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Postering

Like many cinephiles with a massive home video collection, I am also a collector of movie posters. Unfortunately, my “teacher’s salary” has not really allowed me to indulge the latter habit to the extent I would like. Nonetheless, I thought readers of this blog might be interested in seeing some of the movie posters in my home and reading about how, when and where I acquired them.

Germany Year Ninety Nine Zero (Godard, 1991)

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The English language title of Godard’s belated 1991 sequel to his popular 1965 film Alphaville doesn’t make a whole lot of sense. That’s because “Neuf” in French translates as either “nine” or “new.” A more accurate translation of the French title, Allemagne 90 neuf zéro (which riffs on the title of Roberto Rossellini’s Germany Year Zero while also alluding to 1990 — the year Godard made his film), might be something like 1990: Germany Year New Zero. Nonetheless, this is my favorite movie poster because of its rarity. I acquired this at Facets Cinematheque in the mid-Nineties when Godard’s film received an unlikely theatrical run in 35mm from an outfit named “Drift Releasing” (who, needless to say, went under long ago). They were selling these posters for ten dollars in the lobby. How rare is it? I’ve never even seen one available for sale online.

Charlie Chaplin ink drawing

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This was a gift from my lovely wife who purchased it on Etsy. Many were the times I gazed up at it while working on my forthcoming book Flickering Empire, in which Chaplin is prominently featured.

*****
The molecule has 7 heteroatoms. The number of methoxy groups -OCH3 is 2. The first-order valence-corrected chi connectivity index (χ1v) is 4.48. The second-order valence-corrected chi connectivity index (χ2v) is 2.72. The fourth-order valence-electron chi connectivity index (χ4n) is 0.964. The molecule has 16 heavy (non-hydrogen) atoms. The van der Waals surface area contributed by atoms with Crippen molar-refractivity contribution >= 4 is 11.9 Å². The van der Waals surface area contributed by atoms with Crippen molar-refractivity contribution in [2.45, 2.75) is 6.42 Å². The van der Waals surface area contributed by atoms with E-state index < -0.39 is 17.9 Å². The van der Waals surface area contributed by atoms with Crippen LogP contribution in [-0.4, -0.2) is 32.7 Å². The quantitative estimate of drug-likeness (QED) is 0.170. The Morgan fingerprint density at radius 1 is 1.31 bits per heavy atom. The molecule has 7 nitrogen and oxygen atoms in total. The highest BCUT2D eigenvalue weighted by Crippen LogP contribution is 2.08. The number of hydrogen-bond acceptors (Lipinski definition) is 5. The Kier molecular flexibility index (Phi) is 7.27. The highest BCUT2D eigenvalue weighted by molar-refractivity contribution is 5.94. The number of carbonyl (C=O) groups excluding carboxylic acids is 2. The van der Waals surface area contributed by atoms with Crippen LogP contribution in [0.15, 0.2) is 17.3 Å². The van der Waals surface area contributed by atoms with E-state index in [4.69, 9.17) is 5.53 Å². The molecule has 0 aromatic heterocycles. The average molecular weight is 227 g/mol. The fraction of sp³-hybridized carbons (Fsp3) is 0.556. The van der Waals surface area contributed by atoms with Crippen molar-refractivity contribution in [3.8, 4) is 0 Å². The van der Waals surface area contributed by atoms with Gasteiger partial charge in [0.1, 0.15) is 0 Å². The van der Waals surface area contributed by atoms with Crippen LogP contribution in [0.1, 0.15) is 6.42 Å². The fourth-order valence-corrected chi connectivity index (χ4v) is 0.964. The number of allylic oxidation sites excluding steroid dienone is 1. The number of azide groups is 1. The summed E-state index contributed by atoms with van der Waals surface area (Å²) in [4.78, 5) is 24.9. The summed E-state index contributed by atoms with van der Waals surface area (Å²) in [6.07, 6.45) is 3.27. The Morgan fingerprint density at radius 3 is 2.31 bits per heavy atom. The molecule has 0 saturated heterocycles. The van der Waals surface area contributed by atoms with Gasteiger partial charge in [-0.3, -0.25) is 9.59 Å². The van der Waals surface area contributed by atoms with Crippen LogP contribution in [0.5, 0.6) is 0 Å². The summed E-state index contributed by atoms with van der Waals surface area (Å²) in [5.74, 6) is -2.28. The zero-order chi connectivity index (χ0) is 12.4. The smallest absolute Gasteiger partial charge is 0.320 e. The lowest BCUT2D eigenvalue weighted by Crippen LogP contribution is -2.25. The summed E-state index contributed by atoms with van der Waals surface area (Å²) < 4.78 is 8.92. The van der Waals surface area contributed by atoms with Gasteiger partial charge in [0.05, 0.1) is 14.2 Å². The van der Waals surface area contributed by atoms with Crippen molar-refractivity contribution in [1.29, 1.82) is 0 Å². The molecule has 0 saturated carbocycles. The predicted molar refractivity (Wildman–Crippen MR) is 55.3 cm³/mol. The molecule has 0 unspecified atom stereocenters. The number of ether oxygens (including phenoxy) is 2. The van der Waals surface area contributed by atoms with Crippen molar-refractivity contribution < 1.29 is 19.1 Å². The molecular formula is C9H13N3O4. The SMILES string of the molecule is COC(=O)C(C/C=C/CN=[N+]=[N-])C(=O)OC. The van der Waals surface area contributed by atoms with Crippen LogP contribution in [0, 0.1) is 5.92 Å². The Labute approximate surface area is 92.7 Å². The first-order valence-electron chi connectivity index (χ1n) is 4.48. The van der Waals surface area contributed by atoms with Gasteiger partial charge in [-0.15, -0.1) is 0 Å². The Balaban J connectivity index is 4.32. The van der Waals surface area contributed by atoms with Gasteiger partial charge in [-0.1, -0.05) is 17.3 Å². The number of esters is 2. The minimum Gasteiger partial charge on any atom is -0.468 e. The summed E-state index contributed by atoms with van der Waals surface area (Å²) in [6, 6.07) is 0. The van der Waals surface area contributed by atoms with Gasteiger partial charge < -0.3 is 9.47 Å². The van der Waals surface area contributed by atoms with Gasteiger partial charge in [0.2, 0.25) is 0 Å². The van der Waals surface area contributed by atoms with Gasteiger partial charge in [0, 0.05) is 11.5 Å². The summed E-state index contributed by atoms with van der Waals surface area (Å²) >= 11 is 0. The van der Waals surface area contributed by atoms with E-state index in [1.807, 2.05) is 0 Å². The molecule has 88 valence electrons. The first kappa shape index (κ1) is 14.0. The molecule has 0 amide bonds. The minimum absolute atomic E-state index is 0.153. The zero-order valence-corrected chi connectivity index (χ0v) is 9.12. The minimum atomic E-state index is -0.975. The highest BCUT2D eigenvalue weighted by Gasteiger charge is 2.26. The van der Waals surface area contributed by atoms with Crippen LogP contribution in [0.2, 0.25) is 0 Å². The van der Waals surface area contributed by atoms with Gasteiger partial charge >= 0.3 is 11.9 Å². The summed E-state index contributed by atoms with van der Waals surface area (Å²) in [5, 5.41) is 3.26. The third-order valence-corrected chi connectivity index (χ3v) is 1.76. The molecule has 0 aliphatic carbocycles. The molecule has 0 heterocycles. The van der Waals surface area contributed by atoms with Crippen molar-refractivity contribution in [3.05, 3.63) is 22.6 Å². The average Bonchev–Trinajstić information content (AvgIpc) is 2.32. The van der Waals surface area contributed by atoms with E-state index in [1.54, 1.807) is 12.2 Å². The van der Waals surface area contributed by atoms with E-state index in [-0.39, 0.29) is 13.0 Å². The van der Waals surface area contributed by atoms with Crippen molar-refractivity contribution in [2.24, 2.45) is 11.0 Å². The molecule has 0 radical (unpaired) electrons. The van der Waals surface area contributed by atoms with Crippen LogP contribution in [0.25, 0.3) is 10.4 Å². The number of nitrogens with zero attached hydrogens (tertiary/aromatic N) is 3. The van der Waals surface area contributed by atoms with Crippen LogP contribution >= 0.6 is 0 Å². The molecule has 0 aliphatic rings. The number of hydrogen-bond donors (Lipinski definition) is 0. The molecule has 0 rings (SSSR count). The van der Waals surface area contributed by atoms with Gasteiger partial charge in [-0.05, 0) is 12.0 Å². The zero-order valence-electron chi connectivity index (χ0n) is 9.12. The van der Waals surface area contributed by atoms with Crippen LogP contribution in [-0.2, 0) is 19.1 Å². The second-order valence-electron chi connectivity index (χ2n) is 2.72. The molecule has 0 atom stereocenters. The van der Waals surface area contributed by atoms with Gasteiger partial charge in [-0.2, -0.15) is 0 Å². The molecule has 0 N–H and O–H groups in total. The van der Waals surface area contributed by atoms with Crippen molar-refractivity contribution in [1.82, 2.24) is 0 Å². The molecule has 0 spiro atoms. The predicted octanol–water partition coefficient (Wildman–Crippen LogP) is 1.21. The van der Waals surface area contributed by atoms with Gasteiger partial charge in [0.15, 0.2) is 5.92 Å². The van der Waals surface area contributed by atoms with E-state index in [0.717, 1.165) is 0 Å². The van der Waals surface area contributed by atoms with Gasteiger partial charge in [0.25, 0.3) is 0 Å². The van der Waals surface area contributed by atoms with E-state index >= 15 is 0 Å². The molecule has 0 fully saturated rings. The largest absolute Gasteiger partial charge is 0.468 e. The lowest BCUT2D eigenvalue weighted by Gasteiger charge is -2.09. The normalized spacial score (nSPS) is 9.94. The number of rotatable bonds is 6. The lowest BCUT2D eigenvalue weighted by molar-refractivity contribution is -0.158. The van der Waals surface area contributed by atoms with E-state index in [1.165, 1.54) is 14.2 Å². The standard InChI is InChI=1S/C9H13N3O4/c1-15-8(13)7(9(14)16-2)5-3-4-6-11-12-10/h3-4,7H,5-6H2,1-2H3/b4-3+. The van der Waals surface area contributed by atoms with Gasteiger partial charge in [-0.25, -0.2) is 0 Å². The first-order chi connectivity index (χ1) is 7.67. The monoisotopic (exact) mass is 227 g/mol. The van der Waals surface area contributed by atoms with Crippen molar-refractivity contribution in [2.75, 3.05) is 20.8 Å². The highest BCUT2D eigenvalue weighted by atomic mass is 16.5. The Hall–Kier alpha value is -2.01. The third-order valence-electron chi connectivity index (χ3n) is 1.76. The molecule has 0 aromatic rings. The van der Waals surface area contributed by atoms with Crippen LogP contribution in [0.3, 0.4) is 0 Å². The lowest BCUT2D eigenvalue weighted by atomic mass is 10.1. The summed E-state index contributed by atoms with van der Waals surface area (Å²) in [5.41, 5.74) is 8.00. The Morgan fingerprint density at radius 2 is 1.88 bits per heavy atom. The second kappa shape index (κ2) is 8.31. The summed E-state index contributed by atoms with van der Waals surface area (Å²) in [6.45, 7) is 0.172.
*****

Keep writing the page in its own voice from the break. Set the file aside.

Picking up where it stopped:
For any Chicagoans looking for recommendations on where to get their own posters framed, I recommend Lake View Art Supply — whose handiwork can be seen above. (Ask for Ethan!) For good, reasonably priced online framing, I recommend Wholesale Poster Frames (http://www.wholesaleposterframes.com/).

Pierrot le Fou (Godard, 1965)

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Godard again. This is not an original poster from 1965 but a reproduction from the 1970s. I purchased it in Paris in 1995 when I was a wee lad of 20-years-old. I can’t remember how much I paid for it but I know that it cost considerably more than the reproductions below but considerably less than the whopping $295 it’s currently going for on ebay.

The Searchers (Ford, 1956) and Out of the Past (Tourneur, 1947)

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Okay, these are reproductions I got in Paris at the same time I got the Pierrot le Fou poster. You can find these (and others similar to them for various “Golden Age” Hollywood films) online for cheap. However, I still really like the bright colors and the overall design. And the fact that the titles are written in Dutch.

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About michaelgloversmith

Filmmaker, author and Film Studies instructor. View all posts by michaelgloversmith

6 responses to “Postering

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